I’ve spent the past week and a half using Razer’s latest PC gaming soundbar, the Leviathan V2 Pro, and I can confidently say that it doesn’t disappoint, but it also isn’t for everyone.
Razer touts the soundbar as a one-stop PC audio solution, and it is just that.
Minimalist design for a gaming soundbar
The Leviathan V2 Pro is a regular-looking soundbar. What I mean by that is it doesn’t feature any tacky gamer-esque elements. But it’s not plain and boring, either. The soundbar features a premium-looking black mesh grille in the front with a matte body. The buttons to control the V2 Pro are positioned neatly on top and include a volume knob that also doubles as a power on/off button, and four smaller round buttons to adjust equalizer presets, audio modes, RGB lights and inputs.
The Leviathan V2 Pro is designed to sit right in front of you on your desk and be positioned under your monitor. In my case, the monitor’s bottom bezel is fairly high, and I place the monitor further away on my desk, resulting in no inconvenience. However, some PC users, especially while gaming, prefer having their monitor placed close to them at a slanted angle. I would imagine the soundbar would get in the way in those situations, as it comes in at 4.5-inches tall. The single-firing subwoofer isn’t too huge either, coming in at 10.2-inches x 11.6-inches x 10.2-inches. The ideal position for it is under your desk near your feet, so that shouldn’t take up any extra space on your desk.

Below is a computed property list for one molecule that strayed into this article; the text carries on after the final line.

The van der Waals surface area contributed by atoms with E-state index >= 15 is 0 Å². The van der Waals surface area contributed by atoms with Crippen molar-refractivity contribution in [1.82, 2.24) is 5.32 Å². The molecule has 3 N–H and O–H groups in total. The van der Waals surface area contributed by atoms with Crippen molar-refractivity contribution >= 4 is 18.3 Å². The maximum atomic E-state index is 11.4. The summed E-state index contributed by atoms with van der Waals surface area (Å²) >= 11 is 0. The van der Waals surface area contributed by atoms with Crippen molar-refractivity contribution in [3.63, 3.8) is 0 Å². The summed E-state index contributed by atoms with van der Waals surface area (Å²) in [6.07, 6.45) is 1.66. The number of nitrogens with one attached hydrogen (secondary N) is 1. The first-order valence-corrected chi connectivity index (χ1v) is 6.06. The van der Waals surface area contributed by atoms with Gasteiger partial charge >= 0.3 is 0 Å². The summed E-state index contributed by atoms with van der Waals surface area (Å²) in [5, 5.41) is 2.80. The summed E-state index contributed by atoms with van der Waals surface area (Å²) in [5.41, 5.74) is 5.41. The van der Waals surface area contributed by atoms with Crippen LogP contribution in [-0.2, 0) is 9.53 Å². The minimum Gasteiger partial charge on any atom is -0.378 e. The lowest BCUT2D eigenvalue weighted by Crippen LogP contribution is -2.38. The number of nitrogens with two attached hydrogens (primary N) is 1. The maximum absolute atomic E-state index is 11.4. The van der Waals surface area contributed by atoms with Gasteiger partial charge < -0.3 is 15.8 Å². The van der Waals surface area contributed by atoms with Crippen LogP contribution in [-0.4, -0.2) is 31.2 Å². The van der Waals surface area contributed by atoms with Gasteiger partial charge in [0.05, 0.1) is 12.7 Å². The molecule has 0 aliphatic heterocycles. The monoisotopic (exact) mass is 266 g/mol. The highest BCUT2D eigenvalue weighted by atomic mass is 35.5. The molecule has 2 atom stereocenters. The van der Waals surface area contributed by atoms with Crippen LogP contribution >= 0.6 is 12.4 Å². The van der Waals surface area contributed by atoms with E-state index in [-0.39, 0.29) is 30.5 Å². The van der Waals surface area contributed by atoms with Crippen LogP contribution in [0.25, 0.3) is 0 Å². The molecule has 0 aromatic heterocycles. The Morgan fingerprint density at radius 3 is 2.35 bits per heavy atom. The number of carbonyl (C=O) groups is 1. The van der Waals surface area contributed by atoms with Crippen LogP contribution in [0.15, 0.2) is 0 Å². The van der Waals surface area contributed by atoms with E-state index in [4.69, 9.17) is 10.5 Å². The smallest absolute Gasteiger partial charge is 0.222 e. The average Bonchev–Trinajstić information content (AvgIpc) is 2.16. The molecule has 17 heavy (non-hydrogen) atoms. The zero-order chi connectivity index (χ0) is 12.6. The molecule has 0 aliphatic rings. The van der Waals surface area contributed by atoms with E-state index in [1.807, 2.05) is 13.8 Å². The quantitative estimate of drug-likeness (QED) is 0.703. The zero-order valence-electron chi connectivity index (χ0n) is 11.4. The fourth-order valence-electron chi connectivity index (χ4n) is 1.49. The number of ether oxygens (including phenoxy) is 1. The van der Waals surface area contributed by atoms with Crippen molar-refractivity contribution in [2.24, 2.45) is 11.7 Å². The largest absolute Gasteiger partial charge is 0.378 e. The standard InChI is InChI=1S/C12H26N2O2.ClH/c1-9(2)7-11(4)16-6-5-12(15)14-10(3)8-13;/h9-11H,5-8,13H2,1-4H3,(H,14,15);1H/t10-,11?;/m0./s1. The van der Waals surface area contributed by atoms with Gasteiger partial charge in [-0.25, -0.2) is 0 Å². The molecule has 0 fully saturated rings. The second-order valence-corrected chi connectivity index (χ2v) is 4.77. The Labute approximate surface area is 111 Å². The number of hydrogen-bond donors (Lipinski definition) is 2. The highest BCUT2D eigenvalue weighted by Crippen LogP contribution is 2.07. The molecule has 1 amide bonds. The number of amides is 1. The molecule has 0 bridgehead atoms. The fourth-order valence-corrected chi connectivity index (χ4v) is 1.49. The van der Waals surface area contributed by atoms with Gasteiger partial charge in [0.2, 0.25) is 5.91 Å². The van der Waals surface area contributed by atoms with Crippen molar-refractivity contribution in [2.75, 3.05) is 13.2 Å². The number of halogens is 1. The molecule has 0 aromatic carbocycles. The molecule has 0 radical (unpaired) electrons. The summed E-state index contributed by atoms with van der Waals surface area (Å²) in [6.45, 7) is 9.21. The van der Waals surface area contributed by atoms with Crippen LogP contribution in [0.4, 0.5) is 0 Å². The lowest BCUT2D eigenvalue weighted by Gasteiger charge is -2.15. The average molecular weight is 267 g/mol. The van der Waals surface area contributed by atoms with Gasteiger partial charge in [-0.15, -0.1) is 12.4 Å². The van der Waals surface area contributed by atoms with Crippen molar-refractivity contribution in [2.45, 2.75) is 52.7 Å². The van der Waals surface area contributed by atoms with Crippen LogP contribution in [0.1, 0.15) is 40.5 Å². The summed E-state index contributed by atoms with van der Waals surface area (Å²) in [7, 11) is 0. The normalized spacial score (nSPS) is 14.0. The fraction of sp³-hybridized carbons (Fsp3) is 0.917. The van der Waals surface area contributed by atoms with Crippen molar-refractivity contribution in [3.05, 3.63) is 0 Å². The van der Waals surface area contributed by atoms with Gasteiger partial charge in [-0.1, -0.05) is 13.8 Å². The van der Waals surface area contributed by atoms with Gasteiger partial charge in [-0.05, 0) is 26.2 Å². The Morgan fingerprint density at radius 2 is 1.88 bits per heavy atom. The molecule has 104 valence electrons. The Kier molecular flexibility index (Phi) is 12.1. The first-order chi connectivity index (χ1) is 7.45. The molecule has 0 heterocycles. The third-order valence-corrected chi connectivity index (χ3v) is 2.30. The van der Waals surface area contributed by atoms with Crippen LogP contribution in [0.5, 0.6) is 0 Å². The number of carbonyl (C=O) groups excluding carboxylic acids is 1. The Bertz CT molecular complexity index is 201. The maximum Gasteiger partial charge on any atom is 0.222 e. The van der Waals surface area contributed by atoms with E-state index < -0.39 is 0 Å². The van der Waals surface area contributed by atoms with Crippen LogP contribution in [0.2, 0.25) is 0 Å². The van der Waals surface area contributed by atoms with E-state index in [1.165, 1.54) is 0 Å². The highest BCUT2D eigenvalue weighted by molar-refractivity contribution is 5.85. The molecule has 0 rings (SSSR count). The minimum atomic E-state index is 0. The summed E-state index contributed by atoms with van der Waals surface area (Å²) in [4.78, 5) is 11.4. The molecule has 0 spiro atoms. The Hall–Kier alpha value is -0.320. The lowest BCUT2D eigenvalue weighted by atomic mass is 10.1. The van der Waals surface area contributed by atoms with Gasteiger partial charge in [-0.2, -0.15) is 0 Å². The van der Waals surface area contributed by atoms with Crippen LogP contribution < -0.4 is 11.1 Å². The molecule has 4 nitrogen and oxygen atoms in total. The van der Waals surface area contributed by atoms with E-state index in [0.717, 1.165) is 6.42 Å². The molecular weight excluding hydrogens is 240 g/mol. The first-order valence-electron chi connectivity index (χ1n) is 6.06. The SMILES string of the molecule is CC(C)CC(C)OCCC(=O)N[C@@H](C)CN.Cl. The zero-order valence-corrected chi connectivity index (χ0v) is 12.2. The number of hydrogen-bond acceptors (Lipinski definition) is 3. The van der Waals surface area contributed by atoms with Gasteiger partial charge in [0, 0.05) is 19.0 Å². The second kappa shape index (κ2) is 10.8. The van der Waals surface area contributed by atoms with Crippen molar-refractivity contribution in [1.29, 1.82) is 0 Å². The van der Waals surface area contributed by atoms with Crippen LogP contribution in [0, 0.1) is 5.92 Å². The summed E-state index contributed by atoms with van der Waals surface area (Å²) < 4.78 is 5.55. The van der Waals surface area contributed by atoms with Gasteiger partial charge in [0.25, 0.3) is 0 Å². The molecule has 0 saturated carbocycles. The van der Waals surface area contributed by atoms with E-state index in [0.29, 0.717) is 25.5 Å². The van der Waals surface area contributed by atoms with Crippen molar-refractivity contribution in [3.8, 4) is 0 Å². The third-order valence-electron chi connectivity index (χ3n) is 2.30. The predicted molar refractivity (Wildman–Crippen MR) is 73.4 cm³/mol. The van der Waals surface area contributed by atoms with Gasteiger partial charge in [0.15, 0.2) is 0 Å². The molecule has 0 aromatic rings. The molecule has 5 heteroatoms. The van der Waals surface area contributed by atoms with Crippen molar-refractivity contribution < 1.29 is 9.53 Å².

The front of the soundbar houses an IR (Infrared) camera that tracks the user sitting right in front of it (more on it later). On each side of the IR camera are LED lights that indicate which audio mode you’re currently on, and if the soundbar is able to track your head or not.
And, of course, RGB lights. Through the bottom of the soundbar runs a customizable Razer Chroma RGB light strip that doesn’t scream “GAMER!” but adds a fun element.
On the rear, the soundbar features a regular power port, followed by a subwoofer output port, a 3.5mm headset port and a USB Type C port.
Connectivity is easy, and customization options are abundant
Razer has designed the Leviathan V2 Pro to work best with a PC, though it’s also compatible with Bluetooth devices such as mobile phones, tablets, and the Nintendo Switch. On PC, connecting the soundbar is no hassle thanks to a USB-C to USB-A plug-and-play connection. Similarly, Bluetooth 5.0 allows for a seamless, fast and low-input delay connection with mobile devices.
It’s worth noting that the soundbar and the subwoofer require their own power outlets, and considering that the ports around your PC would already be occupied with the monitor and accessory wires, you’ll need to purchase an extra extension. Connecting the subwoofer to the soundbar is fairly simple, with an input/output wire for each end, though a wireless subwoofer would have served me better. Ever since I’ve moved to a new house, my cable management has gotten awful, and tucking away thick power cables for both the soundbar and the subwoofer has been a pain without a wire management tray.
Further, you can also plug your headphones directly into the 3.5mm slot on the rear of the soundbar to switch between the two devices with ease.
The audio modes for the soundbar can easily be adjusted from the top-placed buttons, but the Razer Synapse app for PC and the Razer Audio app for iOS and Android offer a much wider range of customization. I found myself using the mobile application more often than the PC one just because of the ease of accessibility, though none of the apps offer anything that the other doesn’t. Both apps allow you to switch between modes, including Virtual Headset, Virtual Surround, Stereo and Room Fill. The equalizer also has some presets, including Flat, Game, Movie and Music, though you can adjust the sound and bass according to your own preference as well.
The Leviathan V2 Pro sounds incredible